Posted on 01 February 2012.
Whether you choose to try hydroponics indoors or outdoors, it’s a great sustainable way to grow your own food. If you dream of having a garden with lots of edible plants, or even ornamental plants, you should consider trying hydroponics. You’ll use less water than traditional gardening. And it’s easier that you think.
Relying on a combination of nutrients being mixed together, hydroponics requires the ‘perfect’ balance to provide man-made nutrients to feed the plants. Water will need to be removed periodically to limit the build up of chemicals and salts in the water. Otherwise the water will become toxic.
There are several plants that can be grown in a hydroponics system. You’ll want to grow something that you love, like hydroponics strawberries or hydroponics tomatoes. What good would it be to grow 40 radishes if you don’t like it?
Some plants will be more difficult to grow in a hydroponics system. This includes edible root vegetables. The plant structure requires a lot of depth, which is more difficult.
You might want to try short variety gourmet carrots if you’re looking to grow root vegetables. Or perhaps a salad garden featuring hydroponics lettuce, tomatoes, celery and a cucumber? If you love to cook you might prefer a hydroponics herb garden.
Whatever type of plants you choose to grow, make sure you make your space count.
Impractical plants to grow in a hydroponics system:
- Summer Squash
Every hydroponics garden needs to have the following:
- good water
- macro nutrients
- micro nutrients
You need to test your tap water. You’re looking to see if you have soft or hard water. If you have that white residue on your faucets chances are you have hard water. This is due to the higher mineral content, particularly calcium carbonate.
If you have hard water you’ll need to install a reverse osmosis water filter. These can be expensive so we suggest you collect rainwater.
TIP: You cannot use water that comes from a water softener system. The salt content is too much.
Hydroponics Solution… In hydroponics, you take soil away from the plant, so you must supply perfectly balanced and complete nutrition for it.
Plants need large amounts of 6 macro-nutrients: Nitrogen (N), Phosphorus (P), and Potassium (K). The NPK numbers you see on a manure or fertilizer bag (like 30-10-30) are simply telling you at what ratio these three macro-nutrients are mixed in that bag of fertilizer. The other 3 macros are calcium, sulfur and magnesium. All 6 are provided in the proper ratio in all hydroponics solutions.
Plants also need micro-nutrients (minute traces of other elements) in order to thrive, just like you do. The nutrient solutions you buy for your ‘ponics garden are different from ordinary plant fertilizers. They include all the trace elements, too. So hydroponics solution is kinda like your One-a-day Vitamins; it contains traces of iron, boron, manganese, zinc, molybdenum, copper, cobalt, chlorine, selenium and silicon. Yum!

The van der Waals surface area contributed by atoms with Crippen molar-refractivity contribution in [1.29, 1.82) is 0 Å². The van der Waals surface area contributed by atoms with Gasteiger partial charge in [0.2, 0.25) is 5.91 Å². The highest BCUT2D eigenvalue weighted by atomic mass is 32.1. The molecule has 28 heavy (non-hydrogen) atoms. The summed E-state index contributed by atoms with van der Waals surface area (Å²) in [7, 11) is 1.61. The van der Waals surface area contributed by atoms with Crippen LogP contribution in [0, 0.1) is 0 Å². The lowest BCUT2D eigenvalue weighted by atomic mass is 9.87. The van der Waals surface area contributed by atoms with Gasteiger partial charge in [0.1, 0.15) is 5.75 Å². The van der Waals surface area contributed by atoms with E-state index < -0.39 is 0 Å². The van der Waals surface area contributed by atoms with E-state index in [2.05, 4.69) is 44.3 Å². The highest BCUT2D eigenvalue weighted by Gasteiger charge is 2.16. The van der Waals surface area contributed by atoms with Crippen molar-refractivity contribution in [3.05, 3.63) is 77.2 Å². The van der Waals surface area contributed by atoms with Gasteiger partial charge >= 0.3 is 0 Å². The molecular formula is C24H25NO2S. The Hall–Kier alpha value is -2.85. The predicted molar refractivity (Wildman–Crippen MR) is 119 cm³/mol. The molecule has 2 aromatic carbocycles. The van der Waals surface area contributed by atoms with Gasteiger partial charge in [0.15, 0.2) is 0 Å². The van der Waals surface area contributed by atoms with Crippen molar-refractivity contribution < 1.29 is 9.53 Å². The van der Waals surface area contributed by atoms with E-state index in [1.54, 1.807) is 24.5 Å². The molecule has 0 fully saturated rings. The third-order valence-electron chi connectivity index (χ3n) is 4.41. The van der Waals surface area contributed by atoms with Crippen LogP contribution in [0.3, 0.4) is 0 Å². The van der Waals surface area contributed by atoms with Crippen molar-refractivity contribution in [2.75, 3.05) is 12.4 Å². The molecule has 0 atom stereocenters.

Home Hydroponics System
You can build a homemade hydroponics system easily with one of these hydroponic projects found at Hydroponics Simplified. A homemade hydroponics system is a great way to get started.
Here are a few free DIY hydroponics plans.
Ebb and Flow (Flood and Drain) - This classic hydroponics systems is easy to build and maintain. You’ll learn how to build a small flood and drain system with 2 to 4 pots.
An issue with this type of system is that plant roots can become waterlogged.
Top Drip System - Used in commercial hydroponics greenhouses, a top drip system is easy to operate. Using your local home improvement store for materials and less than $200 you can get started with 3 large pots.
Deep Water Culture – Easily the simplest of all hydroponics systems, the “lettuce raft” is great for fish tank aquariums and science fair projects. Grow a tasty and healthy salad garden with your own lettuce.
Wick System - No pumps. No aerators. No timers. This hydroponics plan is great for the lazy gardener. It’s a great system to use for growing plants like figs and patio tomatoes. It’s also probably the cheapest way to have a DIY hydroponics setup.
Bucket Bubbler - A single pot plan, the bucket bubbler hydroponics system has the plant siting in a net pot. The roots grow through the drainage holes until they reach the hydroponics solution underneath. You can get started with a 5-gallon bucket and large plant.
Conclusion: Best Hydroponics System
The hydroponics culture is growing around the world as a cost-effective way to produce your own food. As produce prices continue to increase, we suggest you try vegetable gardening with a hydroponics system or aquaponics system if you want to farm your own fish.
Choosing a deep water culture or bucket bubbler system will get you started cheaply and quickly. These plans are easy to follow and most of the materials are available in your local home improvement store. For under $100 you can start growing your own fresh food with a homemade hydroponics system.
These free hydroponics plans are a great way to get started with your very own hydroponics system, but if you’re looking to build a larger hydro garden you should learn about Simons Simple Hydroponics Plans. It’s an easy to real ebook, full of illustrations, to teach you the “insider secrets to get you growing”.